Difficulty: 95
Over the last month or so, my views on this subject have changed- when GPL was released, I thought the high level of difficulty was great. After reading several discussions on Usenet, however, I now tend to believe that difficulty needs to be adjustable by the player. That is one thing NR1999, like N2, does very well. In arcade mode, with opponents set at 85%, my 7 year old daughter can have a blast with this sim. Crank up realistic driving, set the AI to 102%, and head for Sears Point- you'll find a stiff challenge awaits. This ability to adjust to almost any driver earns NR1999 high marks in this department.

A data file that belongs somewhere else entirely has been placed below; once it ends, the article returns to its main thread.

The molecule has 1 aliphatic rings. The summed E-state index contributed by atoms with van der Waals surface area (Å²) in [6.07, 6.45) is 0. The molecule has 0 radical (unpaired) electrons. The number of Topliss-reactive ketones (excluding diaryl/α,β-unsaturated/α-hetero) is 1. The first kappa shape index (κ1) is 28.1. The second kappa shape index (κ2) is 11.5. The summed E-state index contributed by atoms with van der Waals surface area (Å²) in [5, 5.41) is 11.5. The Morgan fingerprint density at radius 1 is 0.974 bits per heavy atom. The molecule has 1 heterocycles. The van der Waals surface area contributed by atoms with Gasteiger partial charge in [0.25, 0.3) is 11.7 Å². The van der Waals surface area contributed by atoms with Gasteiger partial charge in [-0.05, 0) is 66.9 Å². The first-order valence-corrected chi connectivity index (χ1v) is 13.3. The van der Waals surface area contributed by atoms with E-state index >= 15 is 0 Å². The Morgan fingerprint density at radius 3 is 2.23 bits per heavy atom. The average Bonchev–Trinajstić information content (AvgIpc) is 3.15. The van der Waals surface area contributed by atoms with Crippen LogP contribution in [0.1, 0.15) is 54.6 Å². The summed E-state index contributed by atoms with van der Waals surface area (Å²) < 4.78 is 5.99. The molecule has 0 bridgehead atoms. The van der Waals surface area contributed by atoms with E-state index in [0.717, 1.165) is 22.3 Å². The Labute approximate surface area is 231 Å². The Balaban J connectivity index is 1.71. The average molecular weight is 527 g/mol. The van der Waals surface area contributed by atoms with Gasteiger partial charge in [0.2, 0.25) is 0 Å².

Overall : 83
I'll admit it- I'm a NASCAR Racing 2 fan, belonging to several offline leagues, and I spend a great deal of time with that sim. When I heard about NR1999, I couldn't wait to hop into one of the trucks and head for Mesa Marin Speedway, and I'm not disappointed with what I found. This is still the best stock car sim on the market, no question, and with all the available add-ons and enhancements from outside sources, it just doesn't get old- I still enjoy it as much as I did in 1996. As far as NR1999 is concerned, there are many welcome additions(especially for 3Dfx owners) and nothing has suffered, but I would have liked to see it offered as an expansion pack, like the Grand National series was. If that were the case, I would give it my highest recommendation. As a stand alone product, I will say it's a valuable, but not vital, addition to the sim racer's collection.

By: Scott Moore 9/20/99